Dear Mr Pursglove
I hope you are well, This email is to keep you informed about some matters which mean a lot to me – as your website suggests I should.
On Monday there are two environmental subjects being discussed in Parliament that are of concern for me: driven grouse shooting and the Environment Bill,
Driven grouse shooting may not seem a subject of great local interest to Corby and East Northants but it is a wider issue of concern to me. On Monday it will be discussed in a Westminster Hall debate as a result of a parliamentary petition that originated from your constituency, as it was set up by the not-for-profit company Wild Justice, of which I am a co-founder and co-director along with Dr Ruth Tingay and Chris Packham CBE. Wild Justice has its registered office at my home in Raunds.
The debate on Monday (430pm, I’ll be watching on the parliament YouTube channel), will probably discuss the environmental damage done by burning of vegetation on grouse moors and the scale of wildlife crime that underpins what is essentially a hobby of killing Red Grouse for fun. Your government has failed to act adequately on either issue (and on many others) which is why the petition calls DEFRA wilfully blind and it is why the public keeps sending this issue back to parliament in different ways. When the DEFRA minister sums up the debate, I’m guessing Rebecca Pow, I want her to make a clear and unambiguous statement that the government recognises the scale of illegal persecution of birds of prey (Hen Harriers, Peregrine Falcons, Red Kites, Goshawks and others) that occurs on land managed for driven grouse shooting, condemns it and will begin to take action to bring it to an end. If she does, that will be a step forward.
Let me turn to the other issue which I guess will come up in the Westminster Hall debate – burning. Heather and other vegetation is burned on grouse moors in order to provide more young heather in order to produce unnaturally high Red Grouse densities for commercial grouse shooting. But that burning has many harmful impacts on people and the environment: increased greenhouse gas emissions, increased flood risk, killing lots of Adders and Common Lizards, damaging protected peatland vegetation and creating increased costs for water companies (are just a selection). DEFRA has introduced, after years of delay, a sub-standard and weak Statutory Instrument to regulate such burning but it is so weak that it has been condemned in Parliament, by wildlife and environmental NGOs and Wild Justice has sent a Pre-Action Protocol letter to DEFRA as a potential precursor to legal action on the matter. I’ll be reading DEFRA’s reply which arrived yesterday over the weekend and consulting with our lawyers next week. I would hope that Ms Pow would make a statement on Monday saying that DEFRA has been persuaded by the outcry at its botched job and will move rapidly to address the failings before it becomes a source of embarrassment for the UK when it hosts the climate change Conference of the Parties in Scotland in the autumn.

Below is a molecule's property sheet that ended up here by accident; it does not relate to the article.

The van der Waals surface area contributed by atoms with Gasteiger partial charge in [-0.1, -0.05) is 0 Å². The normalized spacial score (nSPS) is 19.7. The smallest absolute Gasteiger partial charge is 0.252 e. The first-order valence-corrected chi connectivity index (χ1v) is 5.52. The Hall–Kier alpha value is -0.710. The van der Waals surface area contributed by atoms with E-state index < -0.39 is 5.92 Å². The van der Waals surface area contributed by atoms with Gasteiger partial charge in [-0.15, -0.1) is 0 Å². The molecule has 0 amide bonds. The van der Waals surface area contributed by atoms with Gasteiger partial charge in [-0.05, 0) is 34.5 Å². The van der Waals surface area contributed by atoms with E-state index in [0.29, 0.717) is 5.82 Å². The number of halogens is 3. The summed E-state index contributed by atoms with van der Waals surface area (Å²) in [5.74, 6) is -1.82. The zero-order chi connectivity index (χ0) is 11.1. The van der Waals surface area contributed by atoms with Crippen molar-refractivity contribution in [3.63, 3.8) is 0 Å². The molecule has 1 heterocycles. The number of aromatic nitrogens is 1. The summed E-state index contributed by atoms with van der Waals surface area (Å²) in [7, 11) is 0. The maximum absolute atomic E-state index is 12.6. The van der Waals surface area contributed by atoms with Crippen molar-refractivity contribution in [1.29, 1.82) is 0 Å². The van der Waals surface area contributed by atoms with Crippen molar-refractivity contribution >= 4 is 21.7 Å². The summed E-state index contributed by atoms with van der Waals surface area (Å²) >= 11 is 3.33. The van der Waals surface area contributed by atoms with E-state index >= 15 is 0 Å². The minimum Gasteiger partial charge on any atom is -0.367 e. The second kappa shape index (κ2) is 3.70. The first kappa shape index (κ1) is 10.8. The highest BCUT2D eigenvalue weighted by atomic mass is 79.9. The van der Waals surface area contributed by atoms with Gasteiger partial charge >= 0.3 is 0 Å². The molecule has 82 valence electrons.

I’ve written to you before about how your party is undermining trust in politics by overpromising and underperforming – it is a far commoner trait for your colleagues than previous governments of either party. DEFRA seem particularly bad at it, so let me turn briefly to the other matter of interest to me in Parliament on Monday.
The Environment Bill will be discussed in Committee Stage, and Amendment 24, under the names of Lord Randall (former Conservative MP and Deputy Chief Whip), Lady Jones, Lady Parminter and Lord Krebs) will be considered. I hope it is adopted and supported by government.
The Environment Bill is yet another example of this government, and DEFRA, promising long and delivering short. It was only back in May that George Eustice promised to introduce targets for nature recovery into the Environment Bill that would be world-leading and on a par with the Net-Zero climate change measures, but as of last week, when we saw the details, the proposed targets are weak, vague and inadequate. Amendment 24 would fix that problem. But you can see that a promise to do good in May followed by inadequacy in June is unlikely to restore trust in politics or in your party. It is classic Johnsonian/Hancockian mistreatment of the truth.
I don’t request a reply to these matters, partly because I know you are busy but also because I have a premonition that I may be writing to you again soon after Monday.
I see from the boundary commission proposals that I may be getting a transfer from your constituency to that of your mentor and colleague Peter Bone in Wellingborough, to be known as Wellingborough and Raunds. This would be quite a leap forward in prominence for this old market town! But, we’ll see.